Aims In the UK, HIV+ve men who have sex with men (MSM) are disproportionately affected with sexually transmitted infections (STIs). STIs can enhance HIV transmission. We examined factors associated with STIs diagnoses and partner notification, and explored preferred methods for STIs notification among HIV+ve MSM.
Methods 429 HIV+ve MSM attending a central London HIV clinic completed a computer-assisted survey (May–September 2010). Multivariate logistic regression analyses were conducted.
Results 86% men (368/429) were sexually active in the last year. Of these sexually active men, 84% (305/362) had tested for STIs. Among men who tested for STIs, 57% (174/305) reported engaging in unprotected anal intercourse (UAI) and 32% (98/305) were diagnosed with STIs. UAI, particularly non-concordant unprotected anal intercourse, age <35 years, concurrent sexual partnerships were independently associated with STIs diagnoses. 58% men had notified ¡Ý1 partner following STIs diagnosis. Being employed, born in the UK, concerns about breach of HIV confidentiality were negatively associated; while clinic advice and support were positively associated with partner notification following STIs diagnosis. 79% (339/429) men reported willingness to notify partners of STIs in the future. Of these, 76% men were willing to notify a boyfriend themselves. 11% men expressed preference for provider referral. Most men were willing to notify regular partners by phone. Men expressed willingness to notify casual partners by phone, text message, or anonymous provider-led methods.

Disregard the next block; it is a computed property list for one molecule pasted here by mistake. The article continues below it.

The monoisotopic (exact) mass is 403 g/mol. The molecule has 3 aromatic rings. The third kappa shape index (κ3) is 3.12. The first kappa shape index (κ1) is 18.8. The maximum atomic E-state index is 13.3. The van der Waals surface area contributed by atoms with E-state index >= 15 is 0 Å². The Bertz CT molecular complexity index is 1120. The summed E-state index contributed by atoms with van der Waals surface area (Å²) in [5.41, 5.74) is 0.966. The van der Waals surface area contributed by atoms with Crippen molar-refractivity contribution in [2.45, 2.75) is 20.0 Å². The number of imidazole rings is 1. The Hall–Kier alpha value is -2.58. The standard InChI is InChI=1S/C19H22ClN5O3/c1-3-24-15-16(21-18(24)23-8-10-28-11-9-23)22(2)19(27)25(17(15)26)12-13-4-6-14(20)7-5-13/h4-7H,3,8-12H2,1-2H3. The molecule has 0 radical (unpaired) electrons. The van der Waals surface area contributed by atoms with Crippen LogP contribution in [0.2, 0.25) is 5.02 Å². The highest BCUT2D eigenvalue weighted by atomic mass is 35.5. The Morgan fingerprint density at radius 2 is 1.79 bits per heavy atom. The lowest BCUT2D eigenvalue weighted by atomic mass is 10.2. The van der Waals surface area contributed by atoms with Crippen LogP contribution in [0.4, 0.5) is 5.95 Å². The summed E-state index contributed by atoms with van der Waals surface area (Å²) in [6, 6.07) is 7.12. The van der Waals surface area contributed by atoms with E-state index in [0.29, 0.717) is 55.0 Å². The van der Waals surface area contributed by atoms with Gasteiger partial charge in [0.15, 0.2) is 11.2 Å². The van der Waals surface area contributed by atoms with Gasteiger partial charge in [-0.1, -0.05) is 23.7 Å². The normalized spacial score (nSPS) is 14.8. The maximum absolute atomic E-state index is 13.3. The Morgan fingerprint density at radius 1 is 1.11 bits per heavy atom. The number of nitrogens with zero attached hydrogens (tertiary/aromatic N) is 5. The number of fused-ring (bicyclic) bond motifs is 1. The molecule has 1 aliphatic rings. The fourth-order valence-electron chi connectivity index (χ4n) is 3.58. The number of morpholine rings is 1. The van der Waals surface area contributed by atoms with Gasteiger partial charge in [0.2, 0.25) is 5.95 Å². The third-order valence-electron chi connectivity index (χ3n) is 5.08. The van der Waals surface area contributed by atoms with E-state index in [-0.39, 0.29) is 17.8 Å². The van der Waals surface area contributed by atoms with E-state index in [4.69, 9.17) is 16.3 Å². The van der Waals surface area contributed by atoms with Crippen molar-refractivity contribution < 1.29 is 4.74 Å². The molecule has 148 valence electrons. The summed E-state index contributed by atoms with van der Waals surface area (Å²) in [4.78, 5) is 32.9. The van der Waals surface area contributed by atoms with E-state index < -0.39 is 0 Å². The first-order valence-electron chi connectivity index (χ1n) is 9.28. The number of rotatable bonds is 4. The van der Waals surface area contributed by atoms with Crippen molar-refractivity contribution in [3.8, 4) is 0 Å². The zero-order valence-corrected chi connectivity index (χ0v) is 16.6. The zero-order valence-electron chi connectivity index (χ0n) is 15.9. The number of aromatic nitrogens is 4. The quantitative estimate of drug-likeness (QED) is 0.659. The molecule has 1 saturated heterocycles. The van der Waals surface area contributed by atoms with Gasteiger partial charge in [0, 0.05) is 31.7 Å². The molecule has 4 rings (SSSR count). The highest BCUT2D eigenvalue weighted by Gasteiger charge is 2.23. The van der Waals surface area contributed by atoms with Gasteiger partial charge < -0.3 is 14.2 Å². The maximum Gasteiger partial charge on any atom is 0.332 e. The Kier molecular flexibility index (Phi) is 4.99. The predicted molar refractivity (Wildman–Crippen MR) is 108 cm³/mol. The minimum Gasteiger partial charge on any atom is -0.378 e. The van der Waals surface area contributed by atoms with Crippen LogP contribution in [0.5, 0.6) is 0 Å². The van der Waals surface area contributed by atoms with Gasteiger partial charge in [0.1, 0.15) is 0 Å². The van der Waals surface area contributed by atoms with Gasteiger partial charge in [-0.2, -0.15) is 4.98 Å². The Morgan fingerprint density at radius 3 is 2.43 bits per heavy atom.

Conclusions The high level of risky sexual behaviour, STIs diagnosis and its association with non-concordant unprotected anal intercourse among HIV+ve MSM suggests that partner notification provides opportunities for HIV and STIs case-finding and treatment. The offer of a choice of notification methods to HIV+ve MSM, particularly young men and men with multiple/concurrent, casual partners, may override personal, partnership, and structural barriers to partner notification.